The Dow we know and love, but don’t really use

The Dow has virtually no investment market share — the $33 billion tied to it as of year-end 2013 is barely a rounding error compared with the $1.87 trillion tied to the S&P 500 — but boy, does it have mindshare. What will happen when Apple joins on Wednesday night?

One of the great disconnects of the financial world involves our best-known stock market indicator — the Dow industrials.

The Dow has virtually no investment market share — the $33 billion tied to it as of year-end 2013 is barely a rounding error compared with the $1.87 trillion tied to the S&P 500 — but boy, does it have mindshare. Ask “How is the market doing?” and most people (including me) will refer to the Dow, not the S&P.

We will see the mindshare phenomenon at work later this week, with the Dow getting plenty of attention as it adds the world’s most valuable company, Apple, after the market closes Wednesday and kicks out one of the great old names of the past, AT&T. The Dow will go through additional contortions because its highest-priced component, Visa, is splitting its stock 4-for-1. All of this will be in effect when the market opens Thursday morning.

The S&P — full name, Standard & Poor’s 500-stock index — measures the market value of its 500 stocks. But the Dow — full name, Dow Jones industrial average — adds up the prices of its 30 stocks and then divides the total. Lots of people call the Dow an index, but it’s really an average. And that makes a huge difference.

For example, some numbers-crunchers at Bloomberg calculated that had the Dow added Apple rather than Bank of America in 2008 and had Apple not split its stock 7-for-1 last year, the Dow would now be about 22,000. (An amusing sidelight: BofA replaced Altria just in time to get whacked by the financial crisis; it was ousted from the average in 2013, replaced by Goldman Sachs.)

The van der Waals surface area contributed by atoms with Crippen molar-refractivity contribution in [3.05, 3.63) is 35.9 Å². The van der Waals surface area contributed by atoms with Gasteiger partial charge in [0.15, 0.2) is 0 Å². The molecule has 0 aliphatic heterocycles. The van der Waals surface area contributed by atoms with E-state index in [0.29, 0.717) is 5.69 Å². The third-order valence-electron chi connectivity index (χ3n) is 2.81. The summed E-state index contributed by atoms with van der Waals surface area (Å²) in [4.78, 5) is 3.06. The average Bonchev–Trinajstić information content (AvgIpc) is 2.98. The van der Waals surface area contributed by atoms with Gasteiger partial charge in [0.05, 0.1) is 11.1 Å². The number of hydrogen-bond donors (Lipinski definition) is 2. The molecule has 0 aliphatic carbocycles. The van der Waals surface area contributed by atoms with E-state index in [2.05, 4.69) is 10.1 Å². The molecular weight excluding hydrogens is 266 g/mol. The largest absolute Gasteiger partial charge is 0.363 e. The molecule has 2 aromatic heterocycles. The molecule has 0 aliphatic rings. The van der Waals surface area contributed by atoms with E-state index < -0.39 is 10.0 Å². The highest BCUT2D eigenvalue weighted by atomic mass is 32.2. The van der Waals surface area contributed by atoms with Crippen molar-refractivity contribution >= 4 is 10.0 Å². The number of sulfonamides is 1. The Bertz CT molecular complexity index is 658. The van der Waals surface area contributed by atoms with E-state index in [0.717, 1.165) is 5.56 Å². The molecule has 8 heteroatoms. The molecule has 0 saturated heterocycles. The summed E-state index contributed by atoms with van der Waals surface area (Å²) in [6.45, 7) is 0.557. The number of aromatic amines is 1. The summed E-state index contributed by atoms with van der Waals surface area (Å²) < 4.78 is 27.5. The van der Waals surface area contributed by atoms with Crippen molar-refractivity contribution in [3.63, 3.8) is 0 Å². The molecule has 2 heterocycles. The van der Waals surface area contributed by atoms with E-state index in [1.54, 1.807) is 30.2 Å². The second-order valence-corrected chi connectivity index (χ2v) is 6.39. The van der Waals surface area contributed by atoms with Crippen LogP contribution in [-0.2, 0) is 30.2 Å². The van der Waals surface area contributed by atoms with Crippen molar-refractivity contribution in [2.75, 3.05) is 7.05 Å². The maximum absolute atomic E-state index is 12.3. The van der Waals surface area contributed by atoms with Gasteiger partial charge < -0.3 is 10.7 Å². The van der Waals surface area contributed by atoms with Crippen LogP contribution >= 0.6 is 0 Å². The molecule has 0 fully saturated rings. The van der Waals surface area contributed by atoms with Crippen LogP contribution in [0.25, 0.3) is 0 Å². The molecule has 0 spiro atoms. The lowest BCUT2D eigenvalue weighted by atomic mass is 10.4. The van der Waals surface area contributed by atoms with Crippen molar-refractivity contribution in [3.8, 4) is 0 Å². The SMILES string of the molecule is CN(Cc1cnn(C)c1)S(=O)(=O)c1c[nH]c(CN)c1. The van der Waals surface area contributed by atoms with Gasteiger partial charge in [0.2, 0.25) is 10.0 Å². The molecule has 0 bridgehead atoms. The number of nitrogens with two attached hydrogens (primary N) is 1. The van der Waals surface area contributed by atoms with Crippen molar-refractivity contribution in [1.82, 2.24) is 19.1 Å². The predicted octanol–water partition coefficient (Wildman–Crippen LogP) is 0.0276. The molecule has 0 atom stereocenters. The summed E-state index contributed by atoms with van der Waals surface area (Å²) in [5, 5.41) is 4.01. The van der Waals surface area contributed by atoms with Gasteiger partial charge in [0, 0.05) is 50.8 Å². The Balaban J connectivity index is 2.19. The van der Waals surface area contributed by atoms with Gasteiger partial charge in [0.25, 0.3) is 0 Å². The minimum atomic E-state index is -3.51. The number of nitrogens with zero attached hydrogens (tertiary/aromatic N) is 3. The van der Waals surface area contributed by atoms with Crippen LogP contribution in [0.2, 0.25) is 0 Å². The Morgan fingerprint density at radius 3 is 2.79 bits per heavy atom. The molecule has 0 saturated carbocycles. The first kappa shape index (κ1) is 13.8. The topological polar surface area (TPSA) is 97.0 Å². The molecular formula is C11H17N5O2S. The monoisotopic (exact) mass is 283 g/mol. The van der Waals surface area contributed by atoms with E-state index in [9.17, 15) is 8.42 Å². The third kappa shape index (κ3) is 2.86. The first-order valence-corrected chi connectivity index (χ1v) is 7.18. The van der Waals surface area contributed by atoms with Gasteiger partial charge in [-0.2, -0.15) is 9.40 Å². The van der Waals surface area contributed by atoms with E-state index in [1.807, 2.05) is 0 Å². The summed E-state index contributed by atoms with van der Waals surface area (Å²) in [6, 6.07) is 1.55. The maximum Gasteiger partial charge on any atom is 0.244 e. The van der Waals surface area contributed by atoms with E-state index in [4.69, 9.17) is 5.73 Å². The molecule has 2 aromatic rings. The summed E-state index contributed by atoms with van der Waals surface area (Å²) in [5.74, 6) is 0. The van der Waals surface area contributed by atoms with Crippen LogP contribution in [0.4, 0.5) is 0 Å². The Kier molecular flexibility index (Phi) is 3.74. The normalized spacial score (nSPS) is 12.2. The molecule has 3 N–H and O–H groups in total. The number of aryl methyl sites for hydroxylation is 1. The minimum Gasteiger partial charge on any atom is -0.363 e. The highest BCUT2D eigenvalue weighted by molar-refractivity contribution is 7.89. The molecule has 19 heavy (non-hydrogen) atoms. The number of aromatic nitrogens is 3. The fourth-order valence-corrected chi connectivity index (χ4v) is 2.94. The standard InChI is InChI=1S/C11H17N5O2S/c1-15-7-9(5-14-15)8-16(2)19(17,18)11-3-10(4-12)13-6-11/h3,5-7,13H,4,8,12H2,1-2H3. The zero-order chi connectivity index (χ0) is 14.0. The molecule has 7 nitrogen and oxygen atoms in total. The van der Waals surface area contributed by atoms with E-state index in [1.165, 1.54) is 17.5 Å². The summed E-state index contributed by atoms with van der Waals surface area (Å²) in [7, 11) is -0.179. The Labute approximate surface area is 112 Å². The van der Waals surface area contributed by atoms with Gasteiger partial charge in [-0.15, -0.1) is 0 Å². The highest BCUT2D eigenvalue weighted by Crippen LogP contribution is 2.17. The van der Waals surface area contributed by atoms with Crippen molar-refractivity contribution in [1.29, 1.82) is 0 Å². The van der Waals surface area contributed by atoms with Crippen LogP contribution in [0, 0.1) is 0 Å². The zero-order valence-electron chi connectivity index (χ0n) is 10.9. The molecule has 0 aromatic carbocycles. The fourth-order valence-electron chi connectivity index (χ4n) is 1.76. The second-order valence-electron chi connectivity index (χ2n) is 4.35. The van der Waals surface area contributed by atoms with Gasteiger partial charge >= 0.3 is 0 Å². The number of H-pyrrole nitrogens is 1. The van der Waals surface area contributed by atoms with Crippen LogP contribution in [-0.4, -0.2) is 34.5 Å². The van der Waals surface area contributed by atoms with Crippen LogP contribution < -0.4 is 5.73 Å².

For reasons I’ll explain some other time, each dollar move in any of the 30 Dow stocks moves the average by 6.42195 points. To give you an extreme example, for the Dow a $1 move by Travelers’ 331 million shares is equal to a $1 move in General Electric’s 10.04 billion shares. If GE rises a buck and Travelers falls a buck, the S&P, which measures stock market value, would show a $9.7 billion gain. The Dow, by contrast, would be flat.

This bizarre situation helps explain why, although everyone knows the Dow, almost no one invests in mutual funds or exchange-traded funds tied to it. The nation’s biggest fund operator, Vanguard, says its investors have about $400 billion tied to the S&P, but not a penny tied to the Dow.

Now, let me show you what the Dow has to go through to keep the average at the same level when it changes components or one of its stocks splits.

Let’s say that the Apple-for-AT&T substitution and Visa’s stock split had taken place after Friday’s market close.

To read the orginal article, please click here

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